News / Asia

In Philippines, Crop Researchers Try to Flood-proof Rice

FILE - A rice farmer sows seeds in Oton, Iloilo, Philippines.
FILE - A rice farmer sows seeds in Oton, Iloilo, Philippines.
Simone Orendain
— Crop scientists from around the world are in the Philippines this week at the International Rice Research Institute, exchanging ideas on how flooded rice and other staple crops could stay alive for long periods. 
                                            
Scientists at the International Rice Research Institute have already found a way for several varieties of rice to live after being totally submerged for more than 10 days: certain kinds of rice can be crossbred with a gene called SUB1, which stops the rice from growing while it is underwater, thus preserving itself. About five years ago, farmers in the Philippines, Indonesia and several South Asian countries started growing these varieties.
 
Despite that success, IRRI Principal Scientist Abdelbagi Ismail says close to 25 million hectares of rice is lost to flooding every year in Asia and Africa alone.  There are about 150 million hectares of rice worldwide.
 
With one seventh of the total crop lost, Ismail says researchers want to find a way to make flooded rice survive even longer, so they are now looking more closely at the work of researchers who study how plants survive without oxygen.
 
 “Now SUB1 can protect up to two weeks, but sometimes we get floods up to 25 days.  So we lose it even with SUB1.  So we want to see if we can increase flooding tolerance by more than one week- additional to SUB1.  Any information that comes from these studies could help us,” explained Ismail.
 
Ismail also pointed out that IRRI, whose work is heavily focused on how rice adapts to flooding, is currently concentrating on three areas.  Scientists want to help inundated rice sprouts continue to grow normally, discover other genes that can perform the same function as SUB1, and breed varieties that can withstand total and partial submersion. This last goal will be particularly helpful for many rice-growing areas, as during the rainy season flooded soil will oftentimes never completely drain.
 
Researchers are still working to understand how plants are able to sense low oxygen levels, which sends them into survival mode.
 
Scientist Laurentius Voesenek, of the Netherlands’ Utrecht University, researches wild plants that live in partial submersion or flood-prone river areas, focusing on fundamental traits that help plants cope with flooding.  Voesenek’s work is on ethylene, a gas emitted by plants once they become submerged.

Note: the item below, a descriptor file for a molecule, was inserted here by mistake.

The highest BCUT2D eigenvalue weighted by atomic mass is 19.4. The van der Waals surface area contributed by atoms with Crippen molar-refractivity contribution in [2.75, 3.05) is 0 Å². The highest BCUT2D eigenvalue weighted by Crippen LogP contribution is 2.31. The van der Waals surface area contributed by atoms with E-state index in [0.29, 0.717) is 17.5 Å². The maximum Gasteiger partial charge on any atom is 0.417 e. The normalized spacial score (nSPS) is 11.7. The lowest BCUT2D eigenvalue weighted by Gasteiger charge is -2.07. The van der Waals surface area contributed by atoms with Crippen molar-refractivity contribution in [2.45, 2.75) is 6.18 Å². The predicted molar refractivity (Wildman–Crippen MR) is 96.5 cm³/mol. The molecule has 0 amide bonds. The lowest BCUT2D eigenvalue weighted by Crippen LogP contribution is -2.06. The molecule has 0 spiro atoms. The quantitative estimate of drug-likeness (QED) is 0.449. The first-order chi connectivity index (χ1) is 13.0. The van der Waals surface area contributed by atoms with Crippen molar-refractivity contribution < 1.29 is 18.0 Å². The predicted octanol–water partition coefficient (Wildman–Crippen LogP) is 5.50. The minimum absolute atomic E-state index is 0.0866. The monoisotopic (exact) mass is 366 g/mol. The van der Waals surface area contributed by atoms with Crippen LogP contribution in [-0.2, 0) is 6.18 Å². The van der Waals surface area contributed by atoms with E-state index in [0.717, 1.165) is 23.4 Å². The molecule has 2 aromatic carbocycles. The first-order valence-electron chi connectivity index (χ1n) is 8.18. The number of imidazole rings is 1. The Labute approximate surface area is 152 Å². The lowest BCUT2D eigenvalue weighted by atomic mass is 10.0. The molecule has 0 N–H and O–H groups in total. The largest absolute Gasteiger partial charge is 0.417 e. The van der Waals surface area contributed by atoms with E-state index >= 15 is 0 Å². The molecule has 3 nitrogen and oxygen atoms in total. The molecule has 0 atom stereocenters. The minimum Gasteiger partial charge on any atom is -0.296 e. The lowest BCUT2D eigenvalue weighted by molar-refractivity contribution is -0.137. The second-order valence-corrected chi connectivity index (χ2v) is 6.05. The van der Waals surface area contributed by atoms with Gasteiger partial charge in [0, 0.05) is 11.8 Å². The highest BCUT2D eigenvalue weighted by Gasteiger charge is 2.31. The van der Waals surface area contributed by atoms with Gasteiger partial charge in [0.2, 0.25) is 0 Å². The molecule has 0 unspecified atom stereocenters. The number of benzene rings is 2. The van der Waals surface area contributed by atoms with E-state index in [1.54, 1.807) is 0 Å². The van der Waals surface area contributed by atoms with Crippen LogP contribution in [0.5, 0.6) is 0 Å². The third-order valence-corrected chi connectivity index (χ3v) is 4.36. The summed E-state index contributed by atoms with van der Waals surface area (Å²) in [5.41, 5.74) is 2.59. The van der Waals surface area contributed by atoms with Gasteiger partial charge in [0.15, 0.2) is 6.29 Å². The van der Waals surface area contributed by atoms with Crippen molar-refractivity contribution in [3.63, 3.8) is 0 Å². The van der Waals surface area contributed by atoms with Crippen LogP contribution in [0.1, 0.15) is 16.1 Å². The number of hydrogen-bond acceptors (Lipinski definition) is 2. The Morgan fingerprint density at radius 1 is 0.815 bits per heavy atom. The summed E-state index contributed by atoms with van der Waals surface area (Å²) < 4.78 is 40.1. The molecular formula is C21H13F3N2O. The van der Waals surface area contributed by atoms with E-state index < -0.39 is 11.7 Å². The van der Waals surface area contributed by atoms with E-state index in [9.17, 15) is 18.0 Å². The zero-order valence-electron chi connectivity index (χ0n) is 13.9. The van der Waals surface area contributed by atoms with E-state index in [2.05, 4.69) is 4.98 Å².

“Gases produced by the plant can only very slowly escape.  So if production continues it builds up and that is a very reliable signal for the plant to know ‘I’m under water.  I’m in trouble.  I have to do something.  Switch on genes which might protect,’” explains Voesenek.
 
Scientists are also sharing work on crops that can be grown despite stagnant flooding. Ismail says this work is important, and will help discover how farmers can use the wet soil of flooded rice fields for other staples such as maize, wheat and barley.

You May Like

Lebanese Media Unite to Support Palestinians in Gaza

Joint newscast billed as Arab world’s first unified news bulletin in support of Hamas-controlled Gaza Strip More

Photogallery Australian PM Alleges ‘Coverup’ at MH17 Crash Site

Meanwhile, Russia's ambassador to Malaysia denies plane's black boxes were opened before they were handed over to Malaysian officials More

Despite Advances in AIDS Treatment, Stigma Lingers

Leading immunologist tells VOA that stigma is often what prevents those infected with disease from seeking treatment More

Featured Videos

Your JavaScript is turned off or you have an old version of Adobe's Flash Player. Get the latest Flash player.
IAEA: Iran Turns its Enriched Uranium Into Less Harmful Formi
X
July 22, 2014 10:26 AM